Located in the St. John the Baptist Parish, the Whitney Plantation is, according to its website, “is the only plantation museum in Louisiana with an exclusive focus on the lives of enslaved people.” In the 100-plus years of history of its activity, three-hundred and fifty enslaved Africans were forced to grow indigo, sugar and rice on it, making the Whitney Plantation one of the wealthiest businesses, not only in the American South but of the United States.
In the early 1700s, Europeans from Spain, France and Germany lived in Louisiana, where Indigenous Americans had long been settled. While there were Europeans who worked as indentured servants, they were contracted to only thirty-six months of labor, primarily clearing land to work on small tracts of land, Indigenous Americans were exploited for much longer periods of time. In 1712, there were only 10 Africans in the entire state of Louisiana. However, because of the brief periods of indenture servitude as well as “White” nationalism and its costs, including disease, collective rebellion and brutal treatment of utilizing Indigenous Americas, Africans became more viable to use to build southern society.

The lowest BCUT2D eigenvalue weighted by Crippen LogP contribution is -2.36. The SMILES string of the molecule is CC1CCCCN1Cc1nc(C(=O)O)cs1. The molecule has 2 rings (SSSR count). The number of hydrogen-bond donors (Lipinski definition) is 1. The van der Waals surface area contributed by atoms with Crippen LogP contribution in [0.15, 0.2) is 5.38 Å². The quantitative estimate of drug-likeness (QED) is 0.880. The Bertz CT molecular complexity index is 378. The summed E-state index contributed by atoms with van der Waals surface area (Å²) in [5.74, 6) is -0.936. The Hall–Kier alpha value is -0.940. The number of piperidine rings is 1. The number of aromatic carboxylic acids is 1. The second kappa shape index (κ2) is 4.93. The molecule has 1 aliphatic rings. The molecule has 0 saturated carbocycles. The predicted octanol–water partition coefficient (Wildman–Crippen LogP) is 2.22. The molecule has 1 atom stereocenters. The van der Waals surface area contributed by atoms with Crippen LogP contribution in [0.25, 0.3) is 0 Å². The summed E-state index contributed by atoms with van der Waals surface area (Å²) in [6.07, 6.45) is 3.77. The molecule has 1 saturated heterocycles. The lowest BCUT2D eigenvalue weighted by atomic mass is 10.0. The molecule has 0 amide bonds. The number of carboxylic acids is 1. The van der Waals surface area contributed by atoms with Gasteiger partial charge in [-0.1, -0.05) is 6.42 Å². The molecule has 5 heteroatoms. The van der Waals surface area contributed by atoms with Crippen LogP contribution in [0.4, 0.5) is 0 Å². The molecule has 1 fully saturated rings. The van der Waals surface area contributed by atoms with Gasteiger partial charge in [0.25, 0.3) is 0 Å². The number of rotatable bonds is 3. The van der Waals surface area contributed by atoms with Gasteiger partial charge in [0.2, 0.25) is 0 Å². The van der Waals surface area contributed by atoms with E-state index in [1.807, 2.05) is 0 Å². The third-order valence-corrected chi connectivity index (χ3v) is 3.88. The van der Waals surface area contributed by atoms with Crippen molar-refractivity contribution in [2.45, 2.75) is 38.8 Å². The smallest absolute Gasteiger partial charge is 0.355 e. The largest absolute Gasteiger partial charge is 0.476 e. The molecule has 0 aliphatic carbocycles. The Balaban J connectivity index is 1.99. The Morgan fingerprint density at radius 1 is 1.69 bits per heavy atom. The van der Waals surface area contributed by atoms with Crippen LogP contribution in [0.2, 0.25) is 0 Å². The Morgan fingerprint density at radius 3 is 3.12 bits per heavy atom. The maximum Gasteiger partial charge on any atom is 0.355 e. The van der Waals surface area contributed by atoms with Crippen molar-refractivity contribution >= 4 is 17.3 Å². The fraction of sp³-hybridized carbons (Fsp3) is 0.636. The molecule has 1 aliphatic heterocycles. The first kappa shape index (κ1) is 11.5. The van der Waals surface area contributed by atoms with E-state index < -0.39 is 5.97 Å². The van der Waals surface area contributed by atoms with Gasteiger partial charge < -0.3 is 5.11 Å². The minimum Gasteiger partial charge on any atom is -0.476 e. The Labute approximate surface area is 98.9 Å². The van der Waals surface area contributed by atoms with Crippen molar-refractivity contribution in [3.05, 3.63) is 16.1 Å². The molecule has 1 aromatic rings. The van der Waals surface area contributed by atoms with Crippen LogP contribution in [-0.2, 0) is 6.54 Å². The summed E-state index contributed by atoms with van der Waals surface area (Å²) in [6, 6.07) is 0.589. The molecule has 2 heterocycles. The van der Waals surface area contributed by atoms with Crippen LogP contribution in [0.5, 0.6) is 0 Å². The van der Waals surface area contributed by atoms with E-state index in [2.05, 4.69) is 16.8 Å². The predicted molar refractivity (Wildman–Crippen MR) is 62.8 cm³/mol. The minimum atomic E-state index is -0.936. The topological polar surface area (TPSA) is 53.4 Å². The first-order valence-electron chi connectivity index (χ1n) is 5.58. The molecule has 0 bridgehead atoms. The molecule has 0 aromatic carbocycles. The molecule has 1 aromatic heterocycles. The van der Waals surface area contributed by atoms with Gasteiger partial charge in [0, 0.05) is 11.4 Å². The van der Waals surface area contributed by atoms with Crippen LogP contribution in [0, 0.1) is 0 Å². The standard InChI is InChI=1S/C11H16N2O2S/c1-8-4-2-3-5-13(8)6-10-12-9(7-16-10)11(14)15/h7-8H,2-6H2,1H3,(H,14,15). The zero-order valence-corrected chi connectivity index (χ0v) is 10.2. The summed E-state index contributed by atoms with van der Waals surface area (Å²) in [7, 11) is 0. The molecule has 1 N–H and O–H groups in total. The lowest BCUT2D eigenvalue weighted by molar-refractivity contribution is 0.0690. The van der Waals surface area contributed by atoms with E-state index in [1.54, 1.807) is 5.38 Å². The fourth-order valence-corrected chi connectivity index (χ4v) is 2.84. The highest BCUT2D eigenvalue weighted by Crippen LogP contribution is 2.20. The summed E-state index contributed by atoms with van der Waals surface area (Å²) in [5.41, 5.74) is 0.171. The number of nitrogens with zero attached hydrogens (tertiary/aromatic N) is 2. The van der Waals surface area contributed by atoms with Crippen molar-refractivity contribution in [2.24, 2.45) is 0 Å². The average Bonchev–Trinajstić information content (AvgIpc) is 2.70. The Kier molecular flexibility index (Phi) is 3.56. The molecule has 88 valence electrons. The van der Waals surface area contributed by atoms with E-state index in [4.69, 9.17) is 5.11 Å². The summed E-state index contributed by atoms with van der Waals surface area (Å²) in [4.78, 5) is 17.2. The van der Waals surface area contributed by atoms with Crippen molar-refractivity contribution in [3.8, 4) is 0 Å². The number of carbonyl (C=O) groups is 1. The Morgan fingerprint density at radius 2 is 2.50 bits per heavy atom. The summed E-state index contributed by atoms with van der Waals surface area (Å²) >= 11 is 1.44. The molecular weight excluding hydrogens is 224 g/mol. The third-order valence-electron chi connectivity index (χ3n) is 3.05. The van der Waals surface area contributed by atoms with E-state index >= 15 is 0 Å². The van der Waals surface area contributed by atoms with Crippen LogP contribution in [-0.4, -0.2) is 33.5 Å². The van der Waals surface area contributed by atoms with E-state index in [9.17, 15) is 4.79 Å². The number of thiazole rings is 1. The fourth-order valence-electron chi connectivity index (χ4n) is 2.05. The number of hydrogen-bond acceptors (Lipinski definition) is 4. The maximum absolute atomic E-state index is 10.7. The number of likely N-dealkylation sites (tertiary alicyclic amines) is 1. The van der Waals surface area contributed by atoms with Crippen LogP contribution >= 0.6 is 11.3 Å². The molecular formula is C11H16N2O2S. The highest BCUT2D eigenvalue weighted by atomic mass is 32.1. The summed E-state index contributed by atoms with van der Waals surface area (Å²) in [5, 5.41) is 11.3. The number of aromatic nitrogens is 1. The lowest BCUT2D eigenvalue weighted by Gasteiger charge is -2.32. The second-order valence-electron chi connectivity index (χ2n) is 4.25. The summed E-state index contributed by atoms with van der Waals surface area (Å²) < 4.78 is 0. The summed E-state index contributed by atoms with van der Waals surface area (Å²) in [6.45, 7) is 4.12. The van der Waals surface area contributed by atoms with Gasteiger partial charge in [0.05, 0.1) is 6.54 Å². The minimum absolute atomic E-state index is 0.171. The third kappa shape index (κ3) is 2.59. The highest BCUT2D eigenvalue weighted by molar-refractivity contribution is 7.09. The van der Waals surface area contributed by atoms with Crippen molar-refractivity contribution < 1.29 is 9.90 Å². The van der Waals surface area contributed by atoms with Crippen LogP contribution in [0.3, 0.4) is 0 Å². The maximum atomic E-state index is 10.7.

Africans, as a whole, were a perfect solution to be forced to labor in building America. Africans had prior experience of building their own empires. They had a strong immune system, greater enabling them to work among the Europeans. They were already skilled professionals, ranging from farming to smelting, healing to cooking. Their skin tone made them easy to identify in the instance of escape. With their homelands being across the Atlantic Ocean, the Africans could not physically return home, should they survive the brutal Trans-Atlantic travels. They were completely unfamiliar with the terrain in the United States. Finally, it was incredibly difficult for Africans to unite against their oppressors, as many mechanisms, including cruel punishments, rape and murder, were often used to keep them divided.